Even in medicine, workplace humor is important and can improve morale, reduce stress, and facilitate working relationships. The key, however, is to be appropriate.
Benign, inoffensive humor is often best in medical contexts. Gallows humor should usually be avoided.
When a colleague makes a callous joke, this behavior is unethical and should be addressed, according to the AMA.
Everybody jokes around with their colleagues at work, and physicians are no different.
Physicians assert that humor’s needed for them to do their jobs well, helping them bond with others and cope with stress. But patients may not take to medical humor so well, fearing they could be ridiculed. According to research, patients who know that they’ve been the topic of jokes told by their physicians were offended and hurt.
There’s a delicate balance between the need for humor in medicine and the need for it to be appropriate—and not poke fun at patients.
The pizza joke
In the literature, there’s a joke that’s made the rounds which does a good job of highlighting the dilemma of jokes made by physicians on the job.
A group of residents routinely orders pizzas from a local joint. They know the delivery driver well and have developed a rapport. One day, the driver is mugged and killed while delivering a pizza to the residents. The pizza is found near the ER door.
After a brief period of initial shock, one resident jokingly asks, “What happened to our pizza?” The residents find the pizza near the ER door and decide to eat it. Another resident says, “How much do you think we ought to tip him?”
Whether these jokes are funny is besides the point. The question is if residents should be joking about the death at all. Are ethical imperatives being violated? If so, what should be done to stop this?
Four types of humor
Authors of an article published in Family Practice Management (FPM) broke down humor into four types:
Affiliative humor—Finds common ground and shared experience to laugh about. It positively correlates with work engagement, and inversely correlates with burnout.
Self-enhancing humor—Involves laughing at oneself in misfortunate contexts and can serve as a coping mechanism. Data show this is negatively correlated with depression.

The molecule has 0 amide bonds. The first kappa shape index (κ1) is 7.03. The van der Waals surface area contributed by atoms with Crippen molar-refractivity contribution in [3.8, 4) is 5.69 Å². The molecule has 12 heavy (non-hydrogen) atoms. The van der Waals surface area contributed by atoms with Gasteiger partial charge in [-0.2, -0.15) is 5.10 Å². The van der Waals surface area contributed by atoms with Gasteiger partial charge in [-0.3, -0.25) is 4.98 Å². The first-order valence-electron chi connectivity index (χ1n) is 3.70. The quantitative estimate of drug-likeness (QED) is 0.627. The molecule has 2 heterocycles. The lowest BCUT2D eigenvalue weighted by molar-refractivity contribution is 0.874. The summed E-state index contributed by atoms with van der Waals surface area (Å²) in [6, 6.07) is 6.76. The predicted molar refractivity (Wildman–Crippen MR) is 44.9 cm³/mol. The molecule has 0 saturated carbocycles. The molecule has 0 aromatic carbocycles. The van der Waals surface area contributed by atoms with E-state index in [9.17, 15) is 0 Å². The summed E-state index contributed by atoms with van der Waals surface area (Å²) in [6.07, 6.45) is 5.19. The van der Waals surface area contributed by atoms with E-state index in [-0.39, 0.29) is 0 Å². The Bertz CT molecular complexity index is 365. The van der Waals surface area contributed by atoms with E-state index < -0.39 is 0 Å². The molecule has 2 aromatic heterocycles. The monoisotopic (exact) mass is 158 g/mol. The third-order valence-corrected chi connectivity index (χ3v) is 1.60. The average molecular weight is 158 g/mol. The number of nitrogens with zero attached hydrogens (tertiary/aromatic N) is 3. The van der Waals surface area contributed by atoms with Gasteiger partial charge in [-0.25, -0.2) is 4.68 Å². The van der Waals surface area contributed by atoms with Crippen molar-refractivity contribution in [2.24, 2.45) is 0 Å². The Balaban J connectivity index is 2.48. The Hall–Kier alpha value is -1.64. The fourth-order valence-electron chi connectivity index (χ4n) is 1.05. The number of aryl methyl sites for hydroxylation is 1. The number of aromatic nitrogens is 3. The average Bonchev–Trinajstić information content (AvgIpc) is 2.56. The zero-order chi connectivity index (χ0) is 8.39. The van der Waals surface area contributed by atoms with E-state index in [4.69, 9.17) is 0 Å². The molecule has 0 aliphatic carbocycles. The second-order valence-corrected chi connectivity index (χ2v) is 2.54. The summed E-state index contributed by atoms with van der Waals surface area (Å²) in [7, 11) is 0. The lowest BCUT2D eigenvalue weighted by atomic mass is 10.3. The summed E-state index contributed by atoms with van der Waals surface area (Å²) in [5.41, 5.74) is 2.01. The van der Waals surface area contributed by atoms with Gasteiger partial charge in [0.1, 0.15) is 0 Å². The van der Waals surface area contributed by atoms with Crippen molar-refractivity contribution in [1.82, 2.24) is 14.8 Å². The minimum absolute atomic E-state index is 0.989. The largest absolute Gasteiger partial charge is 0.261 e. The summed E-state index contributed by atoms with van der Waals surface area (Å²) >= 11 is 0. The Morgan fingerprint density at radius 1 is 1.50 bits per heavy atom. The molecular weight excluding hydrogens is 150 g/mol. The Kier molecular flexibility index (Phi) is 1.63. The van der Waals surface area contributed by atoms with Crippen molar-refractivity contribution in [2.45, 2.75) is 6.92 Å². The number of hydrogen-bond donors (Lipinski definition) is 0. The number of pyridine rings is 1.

Self-defeating humor—Involves making fun of yourself to amuse others and can fortify bonds if used occasionally. Research shows this is positively associated with depression and work engagement, and is negatively correlated with burnout.
Aggressive humor—Disparages others and is typically verboten in the workplace.
The authors recommend that benign humor (ie, affiliative and self-enhancing) are best for the workplace.
Humor may breach these category definitions. For instance, self-deprecation could be self-enhancing and affiliative, but when done in excess, it becomes self-defeating, which can be hurtful to the speaker and the group.
As for the joke about the pizza delivery driver, this is characterized as gallows humor—joking about painful or frightening subjects. According to the FPM authors, gallows humor “can be aggressive and injurious, but if used only in proper settings, it can be benign, or even group-enhancing.
Research shows that gallows humor can relieve tension among individuals facing highly stressful circumstances, including medical professionals.
The danger with gallows humor, though, is when the object of the humor is a member of the team or community. In such cases, the humor becomes aggressive.”
Best approach to joking
Fear not: There’s a place for appropriate jokes in healthcare. In fact, research has demonstrated that shared laughter is a healthy coping mechanism in the face of stress. It can also boost interpersonal relationships and group dynamics.
Laughter decreases cortisol and catecholamine levels (ie, stress hormones), boosts endorphin levels, and heightens immune response. Humor can also facilitate physician-patient relationships and decrease burnout.
The key to joking around in the workplace is to be tactful.
The authors of the FPM article offer the following strategies:
Avoid political humor, which is often divisive and polarizing. It’s usually seen as aggressive.
Make fun of yourself first to avoid being mistaken as aggressive. Do so sparingly, however, as too much self-defeating humor can erode respect and sap group dynamics.
Know your audience and anticipate how a joke will be taken.
Be subtle with your wit, with subtle witticisms perceived as affiliative and not detracting from clinical interactions.
Use humor in moderation, and stay competent in your duties. Being incompetent and funny is a bad combination.
Calling out mean-spirited humor
Authors of an article published in the AMA Journal of Ethics advise that those who make callous jokes be apprised of this transgression. The person who notifies the joker should be a higher-ranking team member who doesn’t fear reprisal.
Ultimately, joking that comes at the expense of patients—or is dehumanizing, diminishing, or objectifying to them—has no place in healthcare. It should always be addressed, whether made around patients or behind the scenes.
“In general,” wrote the AMA Journal of Ethics authors, “talking to a person about an inappropriate or poorly timed joke should happen in a private setting. Only when joking is egregious should it be called out publicly, and, even then, the feedback should never be given in a way that shames the person. Rather, it should be offered in a nonabrasive way that redirects the focus toward patient care and with the understanding that people often make jokes out of feelings of discomfort or vulnerability."
What this means for you
It’s common for us to joke with our coworkers to blow off steam. But it shouldn’t cross the line, and if it does, it should be called out, per the AMA. Patients shouldn’t be the butt of jokes—either during clinical interactions or behind the scenes.